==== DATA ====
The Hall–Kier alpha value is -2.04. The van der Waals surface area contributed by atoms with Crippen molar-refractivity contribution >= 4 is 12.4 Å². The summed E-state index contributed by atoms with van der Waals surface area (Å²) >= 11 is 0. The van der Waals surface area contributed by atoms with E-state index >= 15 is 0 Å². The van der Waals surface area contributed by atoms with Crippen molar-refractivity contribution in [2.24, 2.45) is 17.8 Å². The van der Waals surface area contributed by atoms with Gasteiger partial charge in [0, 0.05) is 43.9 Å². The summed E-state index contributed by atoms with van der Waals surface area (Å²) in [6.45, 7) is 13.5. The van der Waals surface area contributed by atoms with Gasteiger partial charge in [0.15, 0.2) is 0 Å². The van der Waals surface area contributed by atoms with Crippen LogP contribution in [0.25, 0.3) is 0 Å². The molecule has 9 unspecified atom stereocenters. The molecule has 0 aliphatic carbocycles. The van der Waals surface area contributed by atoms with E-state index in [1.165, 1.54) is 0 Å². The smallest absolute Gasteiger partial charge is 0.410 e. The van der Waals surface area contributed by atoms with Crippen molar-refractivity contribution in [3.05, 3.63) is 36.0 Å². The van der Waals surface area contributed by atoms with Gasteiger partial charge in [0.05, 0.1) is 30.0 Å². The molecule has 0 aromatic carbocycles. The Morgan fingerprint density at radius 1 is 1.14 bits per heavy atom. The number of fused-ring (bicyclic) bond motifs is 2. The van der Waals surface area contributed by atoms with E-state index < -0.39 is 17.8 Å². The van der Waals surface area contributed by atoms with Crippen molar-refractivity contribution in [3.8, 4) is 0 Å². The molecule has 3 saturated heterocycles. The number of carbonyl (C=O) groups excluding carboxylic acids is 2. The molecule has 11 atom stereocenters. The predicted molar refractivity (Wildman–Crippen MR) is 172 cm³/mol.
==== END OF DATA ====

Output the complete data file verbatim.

The Hall–Kier alpha value is -2.04. The van der Waals surface area contributed by atoms with Crippen molar-refractivity contribution >= 4 is 12.4 Å². The summed E-state index contributed by atoms with van der Waals surface area (Å²) >= 11 is 0. The van der Waals surface area contributed by atoms with E-state index >= 15 is 0 Å². The van der Waals surface area contributed by atoms with Crippen molar-refractivity contribution in [2.24, 2.45) is 17.8 Å². The van der Waals surface area contributed by atoms with Gasteiger partial charge in [0, 0.05) is 43.9 Å². The summed E-state index contributed by atoms with van der Waals surface area (Å²) in [6.45, 7) is 13.5. The van der Waals surface area contributed by atoms with Gasteiger partial charge in [0.15, 0.2) is 0 Å². The van der Waals surface area contributed by atoms with Crippen LogP contribution in [0.25, 0.3) is 0 Å². The molecule has 9 unspecified atom stereocenters. The molecule has 0 aliphatic carbocycles. The van der Waals surface area contributed by atoms with E-state index in [1.165, 1.54) is 0 Å². The smallest absolute Gasteiger partial charge is 0.410 e. The van der Waals surface area contributed by atoms with Crippen molar-refractivity contribution in [3.05, 3.63) is 36.0 Å². The van der Waals surface area contributed by atoms with Gasteiger partial charge in [0.05, 0.1) is 30.0 Å². The molecule has 0 aromatic carbocycles. The Morgan fingerprint density at radius 1 is 1.14 bits per heavy atom. The number of fused-ring (bicyclic) bond motifs is 2. The van der Waals surface area contributed by atoms with E-state index < -0.39 is 17.8 Å². The van der Waals surface area contributed by atoms with Crippen molar-refractivity contribution in [3.8, 4) is 0 Å². The molecule has 3 saturated heterocycles. The number of carbonyl (C=O) groups excluding carboxylic acids is 2. The molecule has 11 atom stereocenters. The predicted molar refractivity (Wildman–Crippen MR) is 172 cm³/mol.